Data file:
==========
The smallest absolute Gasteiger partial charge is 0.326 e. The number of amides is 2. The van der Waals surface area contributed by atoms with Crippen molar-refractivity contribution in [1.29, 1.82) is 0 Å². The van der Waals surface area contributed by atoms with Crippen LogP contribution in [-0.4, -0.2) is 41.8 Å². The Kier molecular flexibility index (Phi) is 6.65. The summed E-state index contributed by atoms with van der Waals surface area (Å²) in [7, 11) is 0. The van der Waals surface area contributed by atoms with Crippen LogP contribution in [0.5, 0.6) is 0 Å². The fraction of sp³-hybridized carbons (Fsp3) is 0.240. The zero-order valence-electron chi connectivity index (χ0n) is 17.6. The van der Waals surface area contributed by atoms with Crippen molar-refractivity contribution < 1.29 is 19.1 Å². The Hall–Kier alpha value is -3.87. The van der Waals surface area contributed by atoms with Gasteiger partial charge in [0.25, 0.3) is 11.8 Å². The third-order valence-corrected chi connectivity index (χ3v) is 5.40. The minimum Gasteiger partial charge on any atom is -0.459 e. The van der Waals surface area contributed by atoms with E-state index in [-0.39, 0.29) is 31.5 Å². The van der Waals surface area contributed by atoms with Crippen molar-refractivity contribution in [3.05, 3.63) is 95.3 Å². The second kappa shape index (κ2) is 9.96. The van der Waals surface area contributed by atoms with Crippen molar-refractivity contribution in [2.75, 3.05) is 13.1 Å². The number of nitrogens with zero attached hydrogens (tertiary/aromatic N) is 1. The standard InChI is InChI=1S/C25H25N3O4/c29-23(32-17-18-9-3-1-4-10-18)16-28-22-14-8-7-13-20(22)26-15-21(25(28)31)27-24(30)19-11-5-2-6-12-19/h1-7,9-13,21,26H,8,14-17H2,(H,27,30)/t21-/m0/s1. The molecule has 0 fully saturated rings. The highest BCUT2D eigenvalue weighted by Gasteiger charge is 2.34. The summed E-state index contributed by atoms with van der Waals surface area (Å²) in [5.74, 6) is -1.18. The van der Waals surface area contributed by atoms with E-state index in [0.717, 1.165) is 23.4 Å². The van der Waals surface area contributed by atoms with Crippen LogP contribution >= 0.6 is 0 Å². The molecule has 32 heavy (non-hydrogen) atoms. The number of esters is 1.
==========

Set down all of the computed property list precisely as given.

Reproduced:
The smallest absolute Gasteiger partial charge is 0.326 e. The number of amides is 2. The van der Waals surface area contributed by atoms with Crippen molar-refractivity contribution in [1.29, 1.82) is 0 Å². The van der Waals surface area contributed by atoms with Crippen LogP contribution in [-0.4, -0.2) is 41.8 Å². The Kier molecular flexibility index (Phi) is 6.65. The summed E-state index contributed by atoms with van der Waals surface area (Å²) in [7, 11) is 0. The van der Waals surface area contributed by atoms with Crippen LogP contribution in [0.5, 0.6) is 0 Å². The fraction of sp³-hybridized carbons (Fsp3) is 0.240. The zero-order valence-electron chi connectivity index (χ0n) is 17.6. The van der Waals surface area contributed by atoms with Crippen molar-refractivity contribution < 1.29 is 19.1 Å². The Hall–Kier alpha value is -3.87. The van der Waals surface area contributed by atoms with Gasteiger partial charge in [0.25, 0.3) is 11.8 Å². The third-order valence-corrected chi connectivity index (χ3v) is 5.40. The minimum Gasteiger partial charge on any atom is -0.459 e. The van der Waals surface area contributed by atoms with E-state index in [-0.39, 0.29) is 31.5 Å². The van der Waals surface area contributed by atoms with Crippen molar-refractivity contribution in [3.05, 3.63) is 95.3 Å². The second kappa shape index (κ2) is 9.96. The van der Waals surface area contributed by atoms with Crippen molar-refractivity contribution in [2.75, 3.05) is 13.1 Å². The number of nitrogens with zero attached hydrogens (tertiary/aromatic N) is 1. The standard InChI is InChI=1S/C25H25N3O4/c29-23(32-17-18-9-3-1-4-10-18)16-28-22-14-8-7-13-20(22)26-15-21(25(28)31)27-24(30)19-11-5-2-6-12-19/h1-7,9-13,21,26H,8,14-17H2,(H,27,30)/t21-/m0/s1. The molecule has 0 fully saturated rings. The highest BCUT2D eigenvalue weighted by Gasteiger charge is 2.34. The summed E-state index contributed by atoms with van der Waals surface area (Å²) in [5.74, 6) is -1.18. The van der Waals surface area contributed by atoms with E-state index in [0.717, 1.165) is 23.4 Å². The van der Waals surface area contributed by atoms with Crippen LogP contribution >= 0.6 is 0 Å². The molecule has 32 heavy (non-hydrogen) atoms. The number of esters is 1.